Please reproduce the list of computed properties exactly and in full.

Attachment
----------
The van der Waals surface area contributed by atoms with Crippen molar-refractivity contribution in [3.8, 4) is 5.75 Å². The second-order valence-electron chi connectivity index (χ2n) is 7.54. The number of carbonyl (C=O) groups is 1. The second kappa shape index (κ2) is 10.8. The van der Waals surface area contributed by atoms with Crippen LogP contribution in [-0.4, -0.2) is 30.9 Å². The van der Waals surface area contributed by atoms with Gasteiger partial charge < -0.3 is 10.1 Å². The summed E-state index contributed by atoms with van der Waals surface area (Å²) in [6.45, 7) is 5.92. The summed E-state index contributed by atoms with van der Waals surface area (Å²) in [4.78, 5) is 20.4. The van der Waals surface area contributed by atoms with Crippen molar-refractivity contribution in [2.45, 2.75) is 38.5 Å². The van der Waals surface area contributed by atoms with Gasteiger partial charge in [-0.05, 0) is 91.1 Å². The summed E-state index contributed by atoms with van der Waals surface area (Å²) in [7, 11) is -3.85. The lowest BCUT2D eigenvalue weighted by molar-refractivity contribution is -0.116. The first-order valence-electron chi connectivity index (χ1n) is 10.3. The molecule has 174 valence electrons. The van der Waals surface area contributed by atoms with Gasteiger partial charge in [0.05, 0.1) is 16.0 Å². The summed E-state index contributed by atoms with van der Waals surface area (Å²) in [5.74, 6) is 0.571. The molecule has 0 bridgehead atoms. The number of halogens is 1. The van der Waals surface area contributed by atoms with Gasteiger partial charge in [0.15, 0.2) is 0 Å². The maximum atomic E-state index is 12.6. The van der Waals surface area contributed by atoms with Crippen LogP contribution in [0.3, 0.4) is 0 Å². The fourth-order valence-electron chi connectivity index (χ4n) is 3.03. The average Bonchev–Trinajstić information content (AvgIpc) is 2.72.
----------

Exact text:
The van der Waals surface area contributed by atoms with Crippen molar-refractivity contribution in [3.8, 4) is 5.75 Å². The second-order valence-electron chi connectivity index (χ2n) is 7.54. The number of carbonyl (C=O) groups is 1. The second kappa shape index (κ2) is 10.8. The van der Waals surface area contributed by atoms with Crippen LogP contribution in [-0.4, -0.2) is 30.9 Å². The van der Waals surface area contributed by atoms with Gasteiger partial charge < -0.3 is 10.1 Å². The summed E-state index contributed by atoms with van der Waals surface area (Å²) in [6.45, 7) is 5.92. The summed E-state index contributed by atoms with van der Waals surface area (Å²) in [4.78, 5) is 20.4. The van der Waals surface area contributed by atoms with Crippen molar-refractivity contribution in [2.45, 2.75) is 38.5 Å². The van der Waals surface area contributed by atoms with Gasteiger partial charge in [-0.05, 0) is 91.1 Å². The summed E-state index contributed by atoms with van der Waals surface area (Å²) in [7, 11) is -3.85. The lowest BCUT2D eigenvalue weighted by molar-refractivity contribution is -0.116. The first-order valence-electron chi connectivity index (χ1n) is 10.3. The molecule has 174 valence electrons. The van der Waals surface area contributed by atoms with Gasteiger partial charge in [0.05, 0.1) is 16.0 Å². The summed E-state index contributed by atoms with van der Waals surface area (Å²) in [5.74, 6) is 0.571. The molecule has 0 bridgehead atoms. The number of halogens is 1. The van der Waals surface area contributed by atoms with Gasteiger partial charge in [0.15, 0.2) is 0 Å². The maximum atomic E-state index is 12.6. The van der Waals surface area contributed by atoms with Crippen LogP contribution in [0.3, 0.4) is 0 Å². The fourth-order valence-electron chi connectivity index (χ4n) is 3.03. The average Bonchev–Trinajstić information content (AvgIpc) is 2.72.